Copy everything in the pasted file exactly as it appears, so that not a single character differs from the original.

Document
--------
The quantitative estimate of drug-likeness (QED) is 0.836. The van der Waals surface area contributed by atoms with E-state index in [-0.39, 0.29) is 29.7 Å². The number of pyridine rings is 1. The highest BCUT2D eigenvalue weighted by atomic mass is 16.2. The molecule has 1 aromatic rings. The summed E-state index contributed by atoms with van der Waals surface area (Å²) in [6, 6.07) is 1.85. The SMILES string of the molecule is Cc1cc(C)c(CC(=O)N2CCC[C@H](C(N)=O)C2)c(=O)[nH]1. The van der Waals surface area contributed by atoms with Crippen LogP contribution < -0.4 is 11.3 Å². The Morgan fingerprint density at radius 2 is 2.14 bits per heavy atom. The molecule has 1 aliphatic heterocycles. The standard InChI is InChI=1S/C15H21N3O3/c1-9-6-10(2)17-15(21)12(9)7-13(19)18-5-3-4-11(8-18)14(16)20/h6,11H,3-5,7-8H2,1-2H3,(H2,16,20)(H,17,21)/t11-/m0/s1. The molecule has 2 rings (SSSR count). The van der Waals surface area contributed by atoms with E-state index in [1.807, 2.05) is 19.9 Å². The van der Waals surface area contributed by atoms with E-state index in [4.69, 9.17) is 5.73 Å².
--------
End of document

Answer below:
The quantitative estimate of drug-likeness (QED) is 0.836. The van der Waals surface area contributed by atoms with E-state index in [-0.39, 0.29) is 29.7 Å². The number of pyridine rings is 1. The highest BCUT2D eigenvalue weighted by atomic mass is 16.2. The molecule has 1 aromatic rings. The summed E-state index contributed by atoms with van der Waals surface area (Å²) in [6, 6.07) is 1.85. The SMILES string of the molecule is Cc1cc(C)c(CC(=O)N2CCC[C@H](C(N)=O)C2)c(=O)[nH]1. The van der Waals surface area contributed by atoms with Crippen LogP contribution < -0.4 is 11.3 Å². The Morgan fingerprint density at radius 2 is 2.14 bits per heavy atom. The molecule has 1 aliphatic heterocycles. The standard InChI is InChI=1S/C15H21N3O3/c1-9-6-10(2)17-15(21)12(9)7-13(19)18-5-3-4-11(8-18)14(16)20/h6,11H,3-5,7-8H2,1-2H3,(H2,16,20)(H,17,21)/t11-/m0/s1. The molecule has 2 rings (SSSR count). The van der Waals surface area contributed by atoms with E-state index in [1.807, 2.05) is 19.9 Å². The van der Waals surface area contributed by atoms with E-state index in [4.69, 9.17) is 5.73 Å².